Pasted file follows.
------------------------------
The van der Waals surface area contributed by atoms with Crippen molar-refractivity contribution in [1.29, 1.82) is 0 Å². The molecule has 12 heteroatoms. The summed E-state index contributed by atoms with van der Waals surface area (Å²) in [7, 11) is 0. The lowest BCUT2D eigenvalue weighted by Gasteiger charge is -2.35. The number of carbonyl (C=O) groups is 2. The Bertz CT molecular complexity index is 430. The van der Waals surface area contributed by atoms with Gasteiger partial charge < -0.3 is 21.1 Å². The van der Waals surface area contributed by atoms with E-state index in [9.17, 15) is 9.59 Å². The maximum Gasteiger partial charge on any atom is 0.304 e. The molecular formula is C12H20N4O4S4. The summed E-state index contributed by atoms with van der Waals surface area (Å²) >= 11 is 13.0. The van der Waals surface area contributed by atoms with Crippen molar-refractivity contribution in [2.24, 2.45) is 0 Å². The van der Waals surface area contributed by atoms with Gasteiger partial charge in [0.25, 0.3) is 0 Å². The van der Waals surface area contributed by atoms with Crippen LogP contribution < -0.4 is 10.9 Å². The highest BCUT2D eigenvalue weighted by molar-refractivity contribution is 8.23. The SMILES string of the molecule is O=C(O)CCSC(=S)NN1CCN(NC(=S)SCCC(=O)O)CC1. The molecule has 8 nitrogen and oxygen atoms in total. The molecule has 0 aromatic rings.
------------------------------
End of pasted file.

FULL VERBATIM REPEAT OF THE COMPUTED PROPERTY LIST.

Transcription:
The van der Waals surface area contributed by atoms with Crippen molar-refractivity contribution in [1.29, 1.82) is 0 Å². The molecule has 12 heteroatoms. The summed E-state index contributed by atoms with van der Waals surface area (Å²) in [7, 11) is 0. The lowest BCUT2D eigenvalue weighted by Gasteiger charge is -2.35. The number of carbonyl (C=O) groups is 2. The Bertz CT molecular complexity index is 430. The van der Waals surface area contributed by atoms with Gasteiger partial charge < -0.3 is 21.1 Å². The van der Waals surface area contributed by atoms with E-state index in [9.17, 15) is 9.59 Å². The maximum Gasteiger partial charge on any atom is 0.304 e. The molecular formula is C12H20N4O4S4. The summed E-state index contributed by atoms with van der Waals surface area (Å²) >= 11 is 13.0. The van der Waals surface area contributed by atoms with Crippen molar-refractivity contribution in [2.24, 2.45) is 0 Å². The van der Waals surface area contributed by atoms with Gasteiger partial charge in [0.25, 0.3) is 0 Å². The van der Waals surface area contributed by atoms with Crippen LogP contribution < -0.4 is 10.9 Å². The highest BCUT2D eigenvalue weighted by molar-refractivity contribution is 8.23. The SMILES string of the molecule is O=C(O)CCSC(=S)NN1CCN(NC(=S)SCCC(=O)O)CC1. The molecule has 8 nitrogen and oxygen atoms in total. The molecule has 0 aromatic rings.